I found it challenging to witness the negativity of election campaigns, particularly after a congressional session of polarized politics.
Yet I am grateful for the freedom of being able to vote, and recognize it includes the responsibility to use it or risk losing it. I need to have opinions in order to vote but find it difficult to always have confidence in my perspective when I often do not fully understand all the issues. In “The Art of Spiritual Dreaming,” Harold Klemp, the spiritual leader of Eckankar states, “Detachment is something we know about in the spiritual life. It does not mean not to get involved; it means to not let outer circumstances throw off your inner balance.”
Politics is one of life’s classrooms for many of us to learn about appropriate (for the good of the whole) or misuse of power. I do not know how many politicians it takes to change a light bulb; I only know that without the spirit of compromise, change can be difficult. Yet as a voter, perhaps the key is to have opinions but not to cherish them; that is, not to be obsessed with my own viewpoints or fear election results not in harmony with those viewpoints.
Klemp references the relationship between detachment and fear in “The Spiritual Laws of Life.” “The word detachment is too cold. What is meant in spiritual terms is this – we, as one with all, will have a certain amount of pleasure and pain, but will not let it affect our emotional balance too greatly to throw our minds into the extremes of joy or sorrow. The real control is detachment from fear. Once you have gained this important attribute of God, then you can enjoy greater life. Yes, you can have a joy mixed with pain and not be affected to the same extent as previously. Only when fear is in control of those two poles is your life attached to its physical, mental and spiritual possessions. Give up fear and you need never give up another thing in your life. Great joys physically, mentally, and spiritually can become yours, balanced by what sorrows there need be in your life.”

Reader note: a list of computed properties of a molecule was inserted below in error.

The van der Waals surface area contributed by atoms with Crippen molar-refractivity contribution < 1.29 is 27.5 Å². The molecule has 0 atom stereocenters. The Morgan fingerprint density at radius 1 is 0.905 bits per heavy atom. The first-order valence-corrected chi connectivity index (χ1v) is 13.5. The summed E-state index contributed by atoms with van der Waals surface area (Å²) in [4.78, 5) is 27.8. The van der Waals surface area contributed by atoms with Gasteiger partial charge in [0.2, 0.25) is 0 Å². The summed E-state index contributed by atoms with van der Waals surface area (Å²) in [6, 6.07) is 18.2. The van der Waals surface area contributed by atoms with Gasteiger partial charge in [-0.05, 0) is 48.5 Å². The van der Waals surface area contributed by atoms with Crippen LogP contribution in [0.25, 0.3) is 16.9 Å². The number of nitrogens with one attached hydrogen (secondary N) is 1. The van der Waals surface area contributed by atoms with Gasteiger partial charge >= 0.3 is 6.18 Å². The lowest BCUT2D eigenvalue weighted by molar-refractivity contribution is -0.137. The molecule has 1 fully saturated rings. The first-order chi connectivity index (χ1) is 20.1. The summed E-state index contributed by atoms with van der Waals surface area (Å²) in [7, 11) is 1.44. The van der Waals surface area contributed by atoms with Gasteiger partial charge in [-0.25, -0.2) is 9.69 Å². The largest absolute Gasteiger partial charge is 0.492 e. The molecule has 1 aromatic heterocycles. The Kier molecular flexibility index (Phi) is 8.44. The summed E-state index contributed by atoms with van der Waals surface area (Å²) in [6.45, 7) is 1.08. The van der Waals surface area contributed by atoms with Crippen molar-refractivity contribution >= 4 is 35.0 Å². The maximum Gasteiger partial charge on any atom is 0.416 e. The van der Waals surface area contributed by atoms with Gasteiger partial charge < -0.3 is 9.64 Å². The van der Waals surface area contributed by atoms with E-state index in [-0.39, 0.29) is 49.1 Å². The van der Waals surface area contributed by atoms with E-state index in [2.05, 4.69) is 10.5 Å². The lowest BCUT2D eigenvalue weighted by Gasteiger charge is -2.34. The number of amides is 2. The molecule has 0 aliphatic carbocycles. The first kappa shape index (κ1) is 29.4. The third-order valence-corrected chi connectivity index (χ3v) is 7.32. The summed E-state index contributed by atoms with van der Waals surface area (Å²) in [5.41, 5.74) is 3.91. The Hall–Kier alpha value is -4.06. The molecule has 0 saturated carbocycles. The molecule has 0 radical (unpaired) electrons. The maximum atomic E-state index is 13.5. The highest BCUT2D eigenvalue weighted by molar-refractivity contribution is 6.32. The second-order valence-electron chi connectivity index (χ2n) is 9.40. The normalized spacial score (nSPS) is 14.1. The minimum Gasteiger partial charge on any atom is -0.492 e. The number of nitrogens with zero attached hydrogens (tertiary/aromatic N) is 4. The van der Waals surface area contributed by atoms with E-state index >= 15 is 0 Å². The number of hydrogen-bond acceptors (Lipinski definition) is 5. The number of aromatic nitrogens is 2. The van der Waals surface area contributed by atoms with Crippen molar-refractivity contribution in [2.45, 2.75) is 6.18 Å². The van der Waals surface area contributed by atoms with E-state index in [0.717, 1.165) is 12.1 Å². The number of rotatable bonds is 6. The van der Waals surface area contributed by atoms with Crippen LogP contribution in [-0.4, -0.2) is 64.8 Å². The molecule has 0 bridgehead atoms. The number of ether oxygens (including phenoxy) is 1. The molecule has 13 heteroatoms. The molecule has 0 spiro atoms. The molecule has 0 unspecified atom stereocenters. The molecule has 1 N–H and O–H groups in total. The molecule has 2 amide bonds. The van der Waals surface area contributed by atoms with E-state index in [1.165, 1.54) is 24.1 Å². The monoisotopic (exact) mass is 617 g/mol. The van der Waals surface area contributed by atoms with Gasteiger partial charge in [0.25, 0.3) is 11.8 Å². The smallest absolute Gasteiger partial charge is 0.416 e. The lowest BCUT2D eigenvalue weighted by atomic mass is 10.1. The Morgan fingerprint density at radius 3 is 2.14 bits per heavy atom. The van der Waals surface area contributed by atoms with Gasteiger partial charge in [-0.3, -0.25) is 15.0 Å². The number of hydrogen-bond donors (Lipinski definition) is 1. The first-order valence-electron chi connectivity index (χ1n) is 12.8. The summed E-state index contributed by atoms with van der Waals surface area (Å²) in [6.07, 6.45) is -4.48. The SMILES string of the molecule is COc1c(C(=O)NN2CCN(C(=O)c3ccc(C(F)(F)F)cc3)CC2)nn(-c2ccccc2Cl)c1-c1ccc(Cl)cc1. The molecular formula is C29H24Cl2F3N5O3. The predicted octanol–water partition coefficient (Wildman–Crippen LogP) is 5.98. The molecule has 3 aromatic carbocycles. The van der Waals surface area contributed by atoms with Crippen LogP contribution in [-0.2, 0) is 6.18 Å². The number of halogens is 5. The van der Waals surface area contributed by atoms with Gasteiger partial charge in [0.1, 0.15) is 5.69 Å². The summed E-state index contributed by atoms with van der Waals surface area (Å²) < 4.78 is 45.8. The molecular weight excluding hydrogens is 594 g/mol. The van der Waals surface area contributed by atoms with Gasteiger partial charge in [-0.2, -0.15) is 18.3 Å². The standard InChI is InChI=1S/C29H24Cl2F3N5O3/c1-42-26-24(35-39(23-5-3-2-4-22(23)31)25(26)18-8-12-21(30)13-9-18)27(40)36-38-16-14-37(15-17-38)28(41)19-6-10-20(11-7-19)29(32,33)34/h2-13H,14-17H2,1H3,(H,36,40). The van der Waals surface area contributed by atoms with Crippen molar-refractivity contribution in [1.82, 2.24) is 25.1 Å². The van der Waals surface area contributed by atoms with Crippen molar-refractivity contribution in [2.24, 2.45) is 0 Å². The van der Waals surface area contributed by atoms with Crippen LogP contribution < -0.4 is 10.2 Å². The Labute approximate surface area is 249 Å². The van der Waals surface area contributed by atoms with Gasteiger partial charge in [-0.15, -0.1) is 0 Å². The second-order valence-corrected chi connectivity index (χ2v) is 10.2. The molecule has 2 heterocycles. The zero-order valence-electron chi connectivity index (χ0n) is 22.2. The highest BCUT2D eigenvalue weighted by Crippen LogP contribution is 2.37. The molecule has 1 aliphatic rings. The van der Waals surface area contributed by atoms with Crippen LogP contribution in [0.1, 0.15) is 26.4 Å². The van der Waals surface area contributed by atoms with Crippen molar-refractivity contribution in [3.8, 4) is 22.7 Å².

Detachment is defined in the same book as, “Giving up strong affection for the environment and possessions, but not ceasing to identify with them; becoming independent of them; mentally free from the love of the world and all worldly desires.” I choose not to fear the ramifications of election results that are contrary to my votes. The consequences of all elections could be in divine order with the greater lessons we all need to learn.
I remember an earlier time in my life when I knew for certain we only had one lifetime to find God and earn heaven. I evolved to exploring different viewpoints and trying different spiritual exercises other than my previous prayers. These experiences answered my own question of why bad things happen to good people. For me it all makes sense in the scheme of karma and reincarnation. Rather than dwell on the polarization of the pendulum’s opposite side, I choose to accept we will all discover the truth of life after death in our own way and find a common ground based on detached love for each other.
The ancient Persian poet Rumi said, (as translated by Coleman Barks in “Essential Rumi”) “Out beyond ideas of wrong doing and right doing there is a field. I will meet you there.”Rheo Aieta is local cleric of Eckankar, www.eckankar.org. Perspective is coordinated by Interfaith Works in cooperation with The Olympian. The views expressed are those of the author and are not necessarily endorsed by Interfaith Works or The Olympian.